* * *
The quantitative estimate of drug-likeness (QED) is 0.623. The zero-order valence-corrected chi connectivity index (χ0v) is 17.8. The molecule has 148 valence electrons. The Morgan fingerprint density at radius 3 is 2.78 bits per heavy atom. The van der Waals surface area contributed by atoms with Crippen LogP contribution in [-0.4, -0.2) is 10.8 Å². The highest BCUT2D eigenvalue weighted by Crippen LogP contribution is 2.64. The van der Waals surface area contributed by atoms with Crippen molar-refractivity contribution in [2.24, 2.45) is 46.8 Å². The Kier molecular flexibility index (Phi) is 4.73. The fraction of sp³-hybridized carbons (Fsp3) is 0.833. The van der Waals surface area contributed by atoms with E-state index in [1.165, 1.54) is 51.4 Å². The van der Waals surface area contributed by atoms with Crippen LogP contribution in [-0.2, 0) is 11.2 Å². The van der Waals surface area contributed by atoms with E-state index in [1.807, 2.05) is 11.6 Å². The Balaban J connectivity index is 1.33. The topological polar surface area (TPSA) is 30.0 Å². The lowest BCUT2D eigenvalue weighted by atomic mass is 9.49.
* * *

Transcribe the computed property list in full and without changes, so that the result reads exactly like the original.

The quantitative estimate of drug-likeness (QED) is 0.623. The zero-order valence-corrected chi connectivity index (χ0v) is 17.8. The molecule has 148 valence electrons. The Morgan fingerprint density at radius 3 is 2.78 bits per heavy atom. The van der Waals surface area contributed by atoms with Crippen LogP contribution in [-0.4, -0.2) is 10.8 Å². The highest BCUT2D eigenvalue weighted by Crippen LogP contribution is 2.64. The van der Waals surface area contributed by atoms with Crippen molar-refractivity contribution in [2.24, 2.45) is 46.8 Å². The Kier molecular flexibility index (Phi) is 4.73. The fraction of sp³-hybridized carbons (Fsp3) is 0.833. The van der Waals surface area contributed by atoms with E-state index in [1.165, 1.54) is 51.4 Å². The van der Waals surface area contributed by atoms with Crippen LogP contribution in [-0.2, 0) is 11.2 Å². The van der Waals surface area contributed by atoms with E-state index in [1.807, 2.05) is 11.6 Å². The Balaban J connectivity index is 1.33. The topological polar surface area (TPSA) is 30.0 Å². The lowest BCUT2D eigenvalue weighted by atomic mass is 9.49.